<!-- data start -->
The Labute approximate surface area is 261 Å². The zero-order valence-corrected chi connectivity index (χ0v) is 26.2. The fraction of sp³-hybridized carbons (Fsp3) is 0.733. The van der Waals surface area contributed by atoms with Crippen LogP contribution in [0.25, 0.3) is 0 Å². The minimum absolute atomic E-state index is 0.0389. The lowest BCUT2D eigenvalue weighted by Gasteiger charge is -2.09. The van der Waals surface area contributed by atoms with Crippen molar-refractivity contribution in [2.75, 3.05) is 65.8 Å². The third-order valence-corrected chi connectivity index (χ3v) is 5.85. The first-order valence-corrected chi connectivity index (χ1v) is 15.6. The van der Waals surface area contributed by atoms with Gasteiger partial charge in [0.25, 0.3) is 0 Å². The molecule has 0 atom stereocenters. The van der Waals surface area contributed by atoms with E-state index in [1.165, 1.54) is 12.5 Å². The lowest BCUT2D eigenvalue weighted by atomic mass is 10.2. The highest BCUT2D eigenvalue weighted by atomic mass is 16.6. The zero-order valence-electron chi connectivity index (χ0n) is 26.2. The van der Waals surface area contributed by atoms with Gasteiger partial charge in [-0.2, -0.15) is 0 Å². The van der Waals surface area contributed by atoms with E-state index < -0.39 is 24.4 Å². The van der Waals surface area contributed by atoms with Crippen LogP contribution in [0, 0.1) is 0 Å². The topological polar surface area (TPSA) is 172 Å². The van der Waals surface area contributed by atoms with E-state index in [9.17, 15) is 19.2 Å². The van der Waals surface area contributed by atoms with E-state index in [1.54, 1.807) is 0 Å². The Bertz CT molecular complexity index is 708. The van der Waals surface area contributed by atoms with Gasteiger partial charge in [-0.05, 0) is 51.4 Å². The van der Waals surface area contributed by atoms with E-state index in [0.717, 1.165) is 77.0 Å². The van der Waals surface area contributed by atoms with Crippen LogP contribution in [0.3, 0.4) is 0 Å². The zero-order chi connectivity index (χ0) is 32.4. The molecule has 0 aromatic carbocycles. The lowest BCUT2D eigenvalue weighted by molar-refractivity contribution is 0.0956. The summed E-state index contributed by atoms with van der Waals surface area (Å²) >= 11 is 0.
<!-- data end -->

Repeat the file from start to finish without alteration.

The Labute approximate surface area is 261 Å². The zero-order valence-corrected chi connectivity index (χ0v) is 26.2. The fraction of sp³-hybridized carbons (Fsp3) is 0.733. The van der Waals surface area contributed by atoms with Crippen LogP contribution in [0.25, 0.3) is 0 Å². The minimum absolute atomic E-state index is 0.0389. The lowest BCUT2D eigenvalue weighted by Gasteiger charge is -2.09. The van der Waals surface area contributed by atoms with Crippen molar-refractivity contribution in [2.75, 3.05) is 65.8 Å². The third-order valence-corrected chi connectivity index (χ3v) is 5.85. The first-order valence-corrected chi connectivity index (χ1v) is 15.6. The van der Waals surface area contributed by atoms with Gasteiger partial charge in [0.25, 0.3) is 0 Å². The molecule has 0 atom stereocenters. The van der Waals surface area contributed by atoms with E-state index in [1.165, 1.54) is 12.5 Å². The lowest BCUT2D eigenvalue weighted by atomic mass is 10.2. The highest BCUT2D eigenvalue weighted by atomic mass is 16.6. The zero-order valence-electron chi connectivity index (χ0n) is 26.2. The van der Waals surface area contributed by atoms with Gasteiger partial charge in [-0.2, -0.15) is 0 Å². The van der Waals surface area contributed by atoms with E-state index < -0.39 is 24.4 Å². The van der Waals surface area contributed by atoms with Crippen LogP contribution in [0, 0.1) is 0 Å². The topological polar surface area (TPSA) is 172 Å². The van der Waals surface area contributed by atoms with E-state index in [9.17, 15) is 19.2 Å². The van der Waals surface area contributed by atoms with E-state index in [1.54, 1.807) is 0 Å². The Bertz CT molecular complexity index is 708. The van der Waals surface area contributed by atoms with Gasteiger partial charge in [-0.05, 0) is 51.4 Å². The van der Waals surface area contributed by atoms with E-state index in [0.717, 1.165) is 77.0 Å². The van der Waals surface area contributed by atoms with Crippen LogP contribution in [0.3, 0.4) is 0 Å². The zero-order chi connectivity index (χ0) is 32.4. The molecule has 0 aromatic carbocycles. The lowest BCUT2D eigenvalue weighted by molar-refractivity contribution is 0.0956. The summed E-state index contributed by atoms with van der Waals surface area (Å²) >= 11 is 0.